Children with ADHD are better off with diet instead of medication!

If your child has ADHD, there is a good chance that he or she is taking medication such as Ritalin. The disadvantage of Ritalin is that it only works for a short time and can have a number of unpleasant side effects. A new trend in the field of ADHD is a diet that limits or even eliminates behavioral problems. This diet is a solution for many children! The characteristics of ADHD of course remain, but the hypoallergenic diet can replace the medication!

Children with ADHD on a diet: No more medication needed!

Research by the Research Center and the UMC St. Radboud shows that children with ADHD who follow a diet suffer less from their behavioral problems after just a few weeks. One thing is clear: The effect of the diet is great and for many children the diet can replace medication. This means that the child no longer needs to take medication, but this is offset by a strict diet. Strict means that it cannot be deviated from at all. But this is manageable because it is temporary and will be expanded after a few weeks with one product per week. In short, after six months you will know how your child reacts to many products and what you can and cannot allow. If you weigh this intensive period against lifelong medication, the choice is easy… you just need to invest a lot and don’t overthink it! Strict means strict!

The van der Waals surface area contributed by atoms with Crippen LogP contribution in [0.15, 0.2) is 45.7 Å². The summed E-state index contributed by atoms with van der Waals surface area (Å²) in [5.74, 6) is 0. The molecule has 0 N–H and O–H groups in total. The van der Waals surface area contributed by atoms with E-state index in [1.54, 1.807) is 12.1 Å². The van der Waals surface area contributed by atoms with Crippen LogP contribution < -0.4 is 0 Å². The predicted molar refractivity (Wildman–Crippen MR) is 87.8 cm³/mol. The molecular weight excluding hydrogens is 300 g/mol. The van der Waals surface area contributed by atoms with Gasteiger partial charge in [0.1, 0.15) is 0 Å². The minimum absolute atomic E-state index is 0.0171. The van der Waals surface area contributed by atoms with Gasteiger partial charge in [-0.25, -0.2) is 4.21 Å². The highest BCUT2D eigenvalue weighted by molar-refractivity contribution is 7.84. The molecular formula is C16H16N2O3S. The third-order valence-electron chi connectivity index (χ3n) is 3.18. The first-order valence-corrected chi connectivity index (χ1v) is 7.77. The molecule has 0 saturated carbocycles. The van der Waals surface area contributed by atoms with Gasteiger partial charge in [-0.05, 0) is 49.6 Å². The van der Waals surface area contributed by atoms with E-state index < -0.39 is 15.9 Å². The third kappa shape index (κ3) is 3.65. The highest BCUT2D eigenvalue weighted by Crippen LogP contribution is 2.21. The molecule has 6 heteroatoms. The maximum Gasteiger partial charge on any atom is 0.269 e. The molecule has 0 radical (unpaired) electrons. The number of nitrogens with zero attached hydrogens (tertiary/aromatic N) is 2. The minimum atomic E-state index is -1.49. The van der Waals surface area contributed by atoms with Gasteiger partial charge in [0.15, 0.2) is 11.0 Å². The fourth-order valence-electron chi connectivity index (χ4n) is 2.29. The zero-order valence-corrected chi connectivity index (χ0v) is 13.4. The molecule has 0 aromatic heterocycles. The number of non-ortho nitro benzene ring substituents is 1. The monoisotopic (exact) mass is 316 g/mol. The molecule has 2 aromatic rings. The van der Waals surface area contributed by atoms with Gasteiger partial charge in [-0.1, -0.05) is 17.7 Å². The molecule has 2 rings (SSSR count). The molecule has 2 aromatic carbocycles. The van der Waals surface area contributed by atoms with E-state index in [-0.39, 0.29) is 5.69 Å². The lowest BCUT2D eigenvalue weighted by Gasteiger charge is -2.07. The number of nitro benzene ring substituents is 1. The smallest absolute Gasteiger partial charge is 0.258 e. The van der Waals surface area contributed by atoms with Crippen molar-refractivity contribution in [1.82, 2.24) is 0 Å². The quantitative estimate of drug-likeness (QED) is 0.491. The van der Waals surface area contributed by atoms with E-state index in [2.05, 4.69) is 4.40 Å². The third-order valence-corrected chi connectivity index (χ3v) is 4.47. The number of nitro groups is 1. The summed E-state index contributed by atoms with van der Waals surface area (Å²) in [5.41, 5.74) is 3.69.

Research into hypoallergenic diet to treat children with ADHD

The children who participated in the study were prescribed a hypoallergenic diet for 50 weeks. Any foods to which children might react were not allowed to be eaten during that period. For example, no dairy products, no soy products, no eggs, no peanuts, nuts and seeds, no fish and seafood and no grapes, kiwi and strawberries were allowed. For example, the diet consisted of rice, turkey, vegetables, pear and water. After a few weeks, two-thirds of the children had resolved their behavioral problems.

Per week: add one product to the diet and see whether this has an effect on behavior

From that moment on, a product or food was added to the diet every week. This way it can be determined for each product how a child reacts to it. If there is no change in behavior, the product may be added to the diet. If there is a change in behavior, for example due to busier or hyper behavior, this product will not be added and will be placed on the blacklist.

Black list of prohibited products is different for each child

The research shows that this is different for every child. So it’s a matter of trying it out! A diet that lasts forever is certainly not necessary. Precisely the food that causes a reaction or change in behavior is avoided. Dyes and added substances in particular often have the most effect on children’s behavior. In some cases it even seems that children with ADHD are hypersensitive to dyes and added substances. If a child without ADHD is already stressed by too much sugar, this can increase fivefold in a child with ADHD.

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